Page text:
Young v. Hawaii (Read 2825 times)

punaperson

Re: Young v. Hawaii
« Reply #60 on: April 03, 2021, 07:23:42 AM »
It's not their place to say what's a better option, but to interpret what the Constitution says.

It's very possible they will say that the Constitution protects the right to bear arms, and that there is no reasonable assumption that the right only exists in your home.  Most threats would be encountered outside the home.  They may also say that the states may decide on open, concealed or both as a lawful method to carry, but they must allow at least one.

The question is not whether concealed carry is protected.  It's about whether bearing arms is protected outside the home.
Hypothetically, SCOTUS could agree with the Ninth rulings in Peruta (no right to concealed carry) AND Young (no right to open carry of concealable firearms) and rule that the only "keep and bear" right protected by the constitution outside the home is the open carry of long guns.

From what we've seen from the court recently in a variety of cases, I think the chance of that happening, even if they believed it to be the most true to the Constitution, is virtually zero (due to political correctness being their apparent mandate).

Otherwise, we'd see this (even this photo is banned on Instagram as "inciting violence"! You can't make this shit up!):

changemyoil66

Re: Young v. Hawaii
« Reply #61 on: April 03, 2021, 09:41:58 AM »
I could be wrong, I just don't get the feeling they are going to want to put out some ruling that says everyone gets to open carry. I understand that a SCOTUS ruling isn't simply a yes or a no, that they can uphold part while striking another part but who knows. I think we would have a better chance with a concealed carry case. I think it would be bad if the SCOTUS gave us open carry but not concealed carry.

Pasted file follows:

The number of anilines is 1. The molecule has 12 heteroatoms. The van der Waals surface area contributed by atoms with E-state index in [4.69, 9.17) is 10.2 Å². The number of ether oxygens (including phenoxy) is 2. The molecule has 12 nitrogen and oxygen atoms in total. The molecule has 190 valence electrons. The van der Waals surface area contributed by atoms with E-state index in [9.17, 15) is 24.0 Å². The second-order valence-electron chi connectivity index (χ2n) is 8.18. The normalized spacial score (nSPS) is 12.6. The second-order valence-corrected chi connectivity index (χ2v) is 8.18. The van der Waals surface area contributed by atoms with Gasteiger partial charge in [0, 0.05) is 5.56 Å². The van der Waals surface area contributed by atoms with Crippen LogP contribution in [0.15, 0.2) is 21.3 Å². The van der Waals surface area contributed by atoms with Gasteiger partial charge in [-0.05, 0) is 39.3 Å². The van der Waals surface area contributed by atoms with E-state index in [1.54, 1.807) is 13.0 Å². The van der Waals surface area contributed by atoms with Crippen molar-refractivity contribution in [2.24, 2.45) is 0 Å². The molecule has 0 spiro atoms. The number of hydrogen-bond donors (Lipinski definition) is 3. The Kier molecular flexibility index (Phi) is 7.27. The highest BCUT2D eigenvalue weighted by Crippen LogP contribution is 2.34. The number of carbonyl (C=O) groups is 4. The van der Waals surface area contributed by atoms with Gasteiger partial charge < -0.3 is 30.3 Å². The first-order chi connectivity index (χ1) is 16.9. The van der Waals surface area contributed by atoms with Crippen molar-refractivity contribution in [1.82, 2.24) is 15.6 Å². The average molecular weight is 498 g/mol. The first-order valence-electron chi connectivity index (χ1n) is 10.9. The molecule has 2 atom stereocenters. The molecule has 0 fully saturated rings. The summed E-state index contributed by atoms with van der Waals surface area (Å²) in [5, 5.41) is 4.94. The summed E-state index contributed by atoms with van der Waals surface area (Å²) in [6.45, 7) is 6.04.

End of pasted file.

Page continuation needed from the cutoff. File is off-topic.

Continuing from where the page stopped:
I agree that they dont want to make it law of the land. So ill bet it wont get a hearing.

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6716J

Re: Young v. Hawaii
« Reply #62 on: April 04, 2021, 12:13:32 PM »
It's not their place to say what's a better option, but to interpret what the Constitution says.

It's very possible they will say that the Constitution protects the right to bear arms, and that there is no reasonable assumption that the right only exists in your home.  Most threats would be encountered outside the home.  They may also say that the states may decide on open, concealed or both as a lawful method to carry, but they must allow at least one.

The question is not whether concealed carry is protected.  It's about whether bearing arms is protected outside the home.

Hawaii does allow both. We just don't meet their arbitrary criteria to do it. Until SCOTUS says all states SHALL be SHALL ISSUE, it's not going to change. And even then, the states will implement arbitrary and burdensome regulations in the name of safety to get the SHALL ISUUE permit.

The biggest arrow in the quiver right now is how laws, fees and regulations burden the poor and minorities the most and are racist and bigoted. Make the WOKE go WOKER I say
I'd rather have a bottle in front of me, than a frontal lobotomy.

eyeeatingfish

Re: Young v. Hawaii
« Reply #63 on: April 08, 2021, 09:17:25 PM »
It's not their place to say what's a better option, but to interpret what the Constitution says.

It's very possible they will say that the Constitution protects the right to bear arms, and that there is no reasonable assumption that the right only exists in your home.  Most threats would be encountered outside the home.  They may also say that the states may decide on open, concealed or both as a lawful method to carry, but they must allow at least one.

The question is not whether concealed carry is protected.  It's about whether bearing arms is protected outside the home.

Agreed, I just hope that the fact it is an open carry case doesn't make them avoid hearing it.

6716J

I'd rather have a bottle in front of me, than a frontal lobotomy.